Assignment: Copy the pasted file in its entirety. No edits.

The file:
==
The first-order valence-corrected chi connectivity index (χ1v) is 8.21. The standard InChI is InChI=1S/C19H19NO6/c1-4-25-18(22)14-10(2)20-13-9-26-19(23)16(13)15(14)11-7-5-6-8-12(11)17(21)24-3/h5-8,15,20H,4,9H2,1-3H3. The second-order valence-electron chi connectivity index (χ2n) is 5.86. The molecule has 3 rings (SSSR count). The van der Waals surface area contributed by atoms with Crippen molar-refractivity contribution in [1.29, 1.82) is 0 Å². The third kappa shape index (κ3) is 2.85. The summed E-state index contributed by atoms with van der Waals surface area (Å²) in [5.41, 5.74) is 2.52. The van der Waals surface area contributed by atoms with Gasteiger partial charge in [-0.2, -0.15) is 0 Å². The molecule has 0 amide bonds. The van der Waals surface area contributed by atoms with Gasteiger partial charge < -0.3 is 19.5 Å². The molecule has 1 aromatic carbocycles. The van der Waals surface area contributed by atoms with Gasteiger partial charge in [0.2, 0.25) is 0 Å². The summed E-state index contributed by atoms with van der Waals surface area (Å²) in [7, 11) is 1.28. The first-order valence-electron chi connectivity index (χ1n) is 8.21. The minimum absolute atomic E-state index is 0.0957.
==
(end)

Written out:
The first-order valence-corrected chi connectivity index (χ1v) is 8.21. The standard InChI is InChI=1S/C19H19NO6/c1-4-25-18(22)14-10(2)20-13-9-26-19(23)16(13)15(14)11-7-5-6-8-12(11)17(21)24-3/h5-8,15,20H,4,9H2,1-3H3. The second-order valence-electron chi connectivity index (χ2n) is 5.86. The molecule has 3 rings (SSSR count). The van der Waals surface area contributed by atoms with Crippen molar-refractivity contribution in [1.29, 1.82) is 0 Å². The third kappa shape index (κ3) is 2.85. The summed E-state index contributed by atoms with van der Waals surface area (Å²) in [5.41, 5.74) is 2.52. The van der Waals surface area contributed by atoms with Gasteiger partial charge in [-0.2, -0.15) is 0 Å². The molecule has 0 amide bonds. The van der Waals surface area contributed by atoms with Gasteiger partial charge < -0.3 is 19.5 Å². The molecule has 1 aromatic carbocycles. The van der Waals surface area contributed by atoms with Gasteiger partial charge in [0.2, 0.25) is 0 Å². The summed E-state index contributed by atoms with van der Waals surface area (Å²) in [7, 11) is 1.28. The first-order valence-electron chi connectivity index (χ1n) is 8.21. The minimum absolute atomic E-state index is 0.0957.